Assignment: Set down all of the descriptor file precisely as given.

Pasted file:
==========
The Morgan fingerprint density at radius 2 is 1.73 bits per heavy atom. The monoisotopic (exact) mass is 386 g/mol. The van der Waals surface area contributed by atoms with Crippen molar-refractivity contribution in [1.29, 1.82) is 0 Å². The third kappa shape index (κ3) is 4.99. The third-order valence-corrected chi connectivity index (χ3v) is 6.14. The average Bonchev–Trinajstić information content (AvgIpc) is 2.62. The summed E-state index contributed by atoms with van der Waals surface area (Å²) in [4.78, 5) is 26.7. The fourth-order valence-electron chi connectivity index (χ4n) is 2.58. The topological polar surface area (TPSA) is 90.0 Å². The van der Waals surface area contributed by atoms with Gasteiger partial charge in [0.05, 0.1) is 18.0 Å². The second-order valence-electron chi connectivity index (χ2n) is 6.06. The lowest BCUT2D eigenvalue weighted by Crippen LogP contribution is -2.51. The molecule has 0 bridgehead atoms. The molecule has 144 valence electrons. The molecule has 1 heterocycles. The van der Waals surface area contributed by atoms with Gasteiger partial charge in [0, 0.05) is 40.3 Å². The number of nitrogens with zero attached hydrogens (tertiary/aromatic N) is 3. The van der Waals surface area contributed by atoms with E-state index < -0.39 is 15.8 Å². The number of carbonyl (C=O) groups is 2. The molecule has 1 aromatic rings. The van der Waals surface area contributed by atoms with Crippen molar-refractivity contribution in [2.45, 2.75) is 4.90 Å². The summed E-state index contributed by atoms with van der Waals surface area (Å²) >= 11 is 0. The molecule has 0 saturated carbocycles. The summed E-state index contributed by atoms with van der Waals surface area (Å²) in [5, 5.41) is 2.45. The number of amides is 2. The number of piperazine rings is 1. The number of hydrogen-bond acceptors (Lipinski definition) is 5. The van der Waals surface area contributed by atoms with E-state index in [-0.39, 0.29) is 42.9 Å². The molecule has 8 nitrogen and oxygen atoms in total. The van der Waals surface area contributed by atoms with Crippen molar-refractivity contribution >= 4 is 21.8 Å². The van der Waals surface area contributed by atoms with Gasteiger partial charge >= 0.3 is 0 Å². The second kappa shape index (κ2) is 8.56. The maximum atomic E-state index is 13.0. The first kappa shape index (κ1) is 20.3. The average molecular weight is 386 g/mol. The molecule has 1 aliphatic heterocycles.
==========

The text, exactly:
The Morgan fingerprint density at radius 2 is 1.73 bits per heavy atom. The monoisotopic (exact) mass is 386 g/mol. The van der Waals surface area contributed by atoms with Crippen molar-refractivity contribution in [1.29, 1.82) is 0 Å². The third kappa shape index (κ3) is 4.99. The third-order valence-corrected chi connectivity index (χ3v) is 6.14. The average Bonchev–Trinajstić information content (AvgIpc) is 2.62. The summed E-state index contributed by atoms with van der Waals surface area (Å²) in [4.78, 5) is 26.7. The fourth-order valence-electron chi connectivity index (χ4n) is 2.58. The topological polar surface area (TPSA) is 90.0 Å². The van der Waals surface area contributed by atoms with Gasteiger partial charge in [0.05, 0.1) is 18.0 Å². The second-order valence-electron chi connectivity index (χ2n) is 6.06. The lowest BCUT2D eigenvalue weighted by Crippen LogP contribution is -2.51. The molecule has 0 bridgehead atoms. The molecule has 144 valence electrons. The molecule has 1 heterocycles. The van der Waals surface area contributed by atoms with Gasteiger partial charge in [0, 0.05) is 40.3 Å². The number of nitrogens with zero attached hydrogens (tertiary/aromatic N) is 3. The van der Waals surface area contributed by atoms with E-state index < -0.39 is 15.8 Å². The number of carbonyl (C=O) groups is 2. The molecule has 1 aromatic rings. The van der Waals surface area contributed by atoms with Crippen molar-refractivity contribution in [2.45, 2.75) is 4.90 Å². The summed E-state index contributed by atoms with van der Waals surface area (Å²) >= 11 is 0. The molecule has 0 saturated carbocycles. The summed E-state index contributed by atoms with van der Waals surface area (Å²) in [5, 5.41) is 2.45. The number of amides is 2. The number of piperazine rings is 1. The number of hydrogen-bond acceptors (Lipinski definition) is 5. The van der Waals surface area contributed by atoms with E-state index in [-0.39, 0.29) is 42.9 Å². The molecule has 8 nitrogen and oxygen atoms in total. The van der Waals surface area contributed by atoms with Crippen molar-refractivity contribution >= 4 is 21.8 Å². The van der Waals surface area contributed by atoms with Gasteiger partial charge >= 0.3 is 0 Å². The second kappa shape index (κ2) is 8.56. The maximum atomic E-state index is 13.0. The first kappa shape index (κ1) is 20.3. The average molecular weight is 386 g/mol. The molecule has 1 aliphatic heterocycles.